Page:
Many women choose to find out their child’s sex before the delivery room. There’s so much eagerness in preparing the nursery, buying the crib and even planning a gender reveal. For those hoping for one sex but getting another, the feeling of disappointment is a real thing. So what happens when you are expecting a girl, but you are in fact having a boy?

What is gender disappointment exactly?

In the weeks leading up to her gender reveal, creative entrepreneur and writer Kelsey Marie was sure that she was having a girl. She had all of the old wives tale’s symptoms of being pregnant with a girl such as morning sickness, constant heartburn and the baby’s fetal heart rate being above 140 beats per minute. 

She describes gender disappointment as “expecting and knowing in your heart that you’re having one gender, but when you find out you’re having the opposite gender, you feel a bit of sadness.”

“During the gender reveal, I could have sworn I saw pink, and then it set in that the inside of the cake was actually blue,” she explained. “I suddenly became emotional because all of my hopes for a girl were shattered, and although I tried to keep it together, it was written all over my face.”

Dr. Joy A. Cooper is the co-founder and CEO of Culture Care, a telemedicine startup for Black women that connects women to physicians. She explains that gender disappointment happens when someone’s childhood dreams or adult hopes don’t match with the baby’s sex. Although today, expecting parents can learn of their baby’s sex fairly early thanks to advancements such as blood tests and ultrasounds, Cooper explains that gender disappointment still happens.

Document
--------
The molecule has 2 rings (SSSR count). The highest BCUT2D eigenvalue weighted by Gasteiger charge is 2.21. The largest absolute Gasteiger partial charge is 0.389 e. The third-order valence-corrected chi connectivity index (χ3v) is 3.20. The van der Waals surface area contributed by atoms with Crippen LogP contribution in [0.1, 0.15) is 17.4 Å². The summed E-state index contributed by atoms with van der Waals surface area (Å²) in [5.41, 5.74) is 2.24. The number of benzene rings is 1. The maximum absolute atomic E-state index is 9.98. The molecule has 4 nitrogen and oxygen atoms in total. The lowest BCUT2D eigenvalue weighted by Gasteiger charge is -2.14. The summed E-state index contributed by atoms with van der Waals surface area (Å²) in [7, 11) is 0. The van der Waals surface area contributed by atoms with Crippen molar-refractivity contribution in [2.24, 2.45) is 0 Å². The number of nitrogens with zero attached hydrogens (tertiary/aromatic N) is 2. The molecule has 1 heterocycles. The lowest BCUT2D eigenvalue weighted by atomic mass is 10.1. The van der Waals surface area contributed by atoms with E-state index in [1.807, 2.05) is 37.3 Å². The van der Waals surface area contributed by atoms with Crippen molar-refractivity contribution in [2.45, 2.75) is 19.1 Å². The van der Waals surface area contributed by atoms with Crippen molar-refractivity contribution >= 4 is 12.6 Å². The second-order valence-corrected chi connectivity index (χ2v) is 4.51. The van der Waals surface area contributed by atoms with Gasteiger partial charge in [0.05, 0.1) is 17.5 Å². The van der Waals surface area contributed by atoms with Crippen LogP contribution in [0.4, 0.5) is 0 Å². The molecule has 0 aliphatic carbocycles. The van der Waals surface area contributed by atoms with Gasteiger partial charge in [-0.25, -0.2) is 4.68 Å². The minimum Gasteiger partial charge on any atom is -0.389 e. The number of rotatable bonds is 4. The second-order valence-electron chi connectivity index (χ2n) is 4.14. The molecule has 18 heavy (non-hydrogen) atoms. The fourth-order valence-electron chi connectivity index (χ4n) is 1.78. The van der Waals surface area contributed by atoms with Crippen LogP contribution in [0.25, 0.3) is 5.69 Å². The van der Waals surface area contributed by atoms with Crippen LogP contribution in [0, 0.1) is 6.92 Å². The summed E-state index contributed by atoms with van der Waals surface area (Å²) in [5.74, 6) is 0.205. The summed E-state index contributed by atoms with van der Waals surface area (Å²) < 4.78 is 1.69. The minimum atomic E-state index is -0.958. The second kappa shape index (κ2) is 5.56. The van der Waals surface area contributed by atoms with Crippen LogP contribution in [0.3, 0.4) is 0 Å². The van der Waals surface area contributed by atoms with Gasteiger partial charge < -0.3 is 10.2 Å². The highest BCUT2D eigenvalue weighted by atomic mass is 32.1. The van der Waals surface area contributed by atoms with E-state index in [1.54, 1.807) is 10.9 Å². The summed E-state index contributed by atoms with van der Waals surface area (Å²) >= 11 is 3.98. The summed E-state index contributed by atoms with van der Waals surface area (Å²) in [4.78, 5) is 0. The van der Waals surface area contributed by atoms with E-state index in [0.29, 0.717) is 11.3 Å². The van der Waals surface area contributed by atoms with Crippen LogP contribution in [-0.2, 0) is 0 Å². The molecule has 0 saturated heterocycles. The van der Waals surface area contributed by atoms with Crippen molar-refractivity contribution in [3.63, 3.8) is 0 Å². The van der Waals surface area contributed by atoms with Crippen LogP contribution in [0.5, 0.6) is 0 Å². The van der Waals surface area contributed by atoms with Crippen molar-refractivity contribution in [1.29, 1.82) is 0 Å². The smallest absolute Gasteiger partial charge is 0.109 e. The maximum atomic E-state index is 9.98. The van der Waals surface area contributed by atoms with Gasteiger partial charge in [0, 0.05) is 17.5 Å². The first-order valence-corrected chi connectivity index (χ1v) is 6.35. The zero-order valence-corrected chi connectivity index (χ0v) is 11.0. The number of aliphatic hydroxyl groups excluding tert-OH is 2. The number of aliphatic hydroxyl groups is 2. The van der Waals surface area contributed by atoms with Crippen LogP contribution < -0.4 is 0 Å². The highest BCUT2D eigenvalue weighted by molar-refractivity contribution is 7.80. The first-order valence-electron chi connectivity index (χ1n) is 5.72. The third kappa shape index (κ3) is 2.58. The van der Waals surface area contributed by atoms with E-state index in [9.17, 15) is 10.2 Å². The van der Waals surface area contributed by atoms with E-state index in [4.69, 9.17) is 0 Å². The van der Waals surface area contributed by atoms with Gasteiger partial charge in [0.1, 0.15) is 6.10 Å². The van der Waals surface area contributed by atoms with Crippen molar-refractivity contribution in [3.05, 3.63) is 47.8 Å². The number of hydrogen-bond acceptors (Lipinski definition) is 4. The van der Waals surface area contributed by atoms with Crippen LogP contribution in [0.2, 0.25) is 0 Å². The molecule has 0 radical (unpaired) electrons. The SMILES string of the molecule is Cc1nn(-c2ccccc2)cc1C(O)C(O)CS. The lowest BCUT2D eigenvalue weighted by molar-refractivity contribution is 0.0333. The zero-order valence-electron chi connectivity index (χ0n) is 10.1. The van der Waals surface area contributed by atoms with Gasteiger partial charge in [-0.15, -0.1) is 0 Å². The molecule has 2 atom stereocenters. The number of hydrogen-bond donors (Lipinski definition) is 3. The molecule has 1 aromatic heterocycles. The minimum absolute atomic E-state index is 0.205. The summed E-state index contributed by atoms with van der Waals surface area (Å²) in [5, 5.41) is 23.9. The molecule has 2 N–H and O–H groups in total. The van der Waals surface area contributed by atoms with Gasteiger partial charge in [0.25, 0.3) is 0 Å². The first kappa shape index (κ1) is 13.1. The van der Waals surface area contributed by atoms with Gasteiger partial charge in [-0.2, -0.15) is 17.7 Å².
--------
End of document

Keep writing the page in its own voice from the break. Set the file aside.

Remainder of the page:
It’s More Than Just Disappointment

After experiencing feelings of disappointment, residual feelings might also well up. Those may include shame and guilt.

Marie felt a mixture of sadness and guilt.

“I was having a healthy baby. Why did I feel disappointed when I should feel extremely blessed?” the. mom-to-be said she thought to herself.

The guilt she felt about being disappointed helped to change her perspective. 

Nothing Lasts Forever

The mixture of feelings that come along with disappointment might come and go. Dr. Cooper, who is known as the Olivia Pope of ObGyns, explains that these feelings are transient for some. For others the feelings might last longer for women who obsess and might be thinking about future pregnancies to achieve the desired sex.

For Marie, the feelings of gender disappointment didn’t last long. 

“After the gender reveal, I probably sat in my sadness for about an hour and then got over it,” she said. “I felt good and excited about having a boy after hearing so many women in my life who are boy moms rave about their sons and how much love they get from their little boys.” 

Navigate Complicated Feelings

Maries shares that having a support system is key to overcoming the letdown. 

“My husband was also instrumental in helping me navigate feelings of gender disappointment,” she said. 

Dr. Cooper agrees that support systems are essential to both pregnancy and postpartum. 

“Those who are really in your corner know how to lift your spirits when you are low, take you shopping for cute clothes for the baby, help plan a baby shower and build excitement for the baby’s arrival,” she explained.  

Another tool to help cope might be hearing the stories of women in your life who are boy moms or girl moms. Also, lean on friends and family for words of encouragement.

Prepare for Joy

Dr. Cooper encourages expecting moms to prepare for the joy of the baby’s kicks in your belly and to prepare for the joy of your baby’s coos and smile. 

“Even with the disappointment, still prepare for the joy that is on the way,” she says. 

Marie explains that it is OK to feel disappointment and encourages expecting moms to sit on those feelings as long as they need to. 

“Know that this baby chose you,” she advised. “You are being given a gift from God that is right for you at this moment, and if your baby is healthy, then that is all that matters.”